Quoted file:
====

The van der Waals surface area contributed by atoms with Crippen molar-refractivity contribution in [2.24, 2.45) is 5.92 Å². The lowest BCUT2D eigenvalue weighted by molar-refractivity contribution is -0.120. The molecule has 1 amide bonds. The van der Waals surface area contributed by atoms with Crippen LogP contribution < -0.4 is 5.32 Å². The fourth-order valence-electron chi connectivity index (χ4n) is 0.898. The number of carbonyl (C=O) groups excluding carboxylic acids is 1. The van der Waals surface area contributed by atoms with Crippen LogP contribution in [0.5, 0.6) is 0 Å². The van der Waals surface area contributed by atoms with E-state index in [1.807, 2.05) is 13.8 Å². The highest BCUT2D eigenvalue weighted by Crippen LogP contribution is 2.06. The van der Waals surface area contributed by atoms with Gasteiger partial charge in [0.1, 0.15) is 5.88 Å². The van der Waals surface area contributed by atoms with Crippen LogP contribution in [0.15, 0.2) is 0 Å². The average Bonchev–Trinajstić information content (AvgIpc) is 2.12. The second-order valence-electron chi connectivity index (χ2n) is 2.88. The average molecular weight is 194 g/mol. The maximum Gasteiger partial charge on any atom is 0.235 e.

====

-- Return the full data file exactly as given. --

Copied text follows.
The van der Waals surface area contributed by atoms with Crippen molar-refractivity contribution in [2.24, 2.45) is 5.92 Å². The lowest BCUT2D eigenvalue weighted by molar-refractivity contribution is -0.120. The molecule has 1 amide bonds. The van der Waals surface area contributed by atoms with Crippen LogP contribution < -0.4 is 5.32 Å². The fourth-order valence-electron chi connectivity index (χ4n) is 0.898. The number of carbonyl (C=O) groups excluding carboxylic acids is 1. The van der Waals surface area contributed by atoms with Crippen LogP contribution in [0.5, 0.6) is 0 Å². The van der Waals surface area contributed by atoms with E-state index in [1.807, 2.05) is 13.8 Å². The highest BCUT2D eigenvalue weighted by Crippen LogP contribution is 2.06. The van der Waals surface area contributed by atoms with Gasteiger partial charge in [0.1, 0.15) is 5.88 Å². The van der Waals surface area contributed by atoms with Crippen LogP contribution in [0.15, 0.2) is 0 Å². The average Bonchev–Trinajstić information content (AvgIpc) is 2.12. The second-order valence-electron chi connectivity index (χ2n) is 2.88. The average molecular weight is 194 g/mol. The maximum Gasteiger partial charge on any atom is 0.235 e.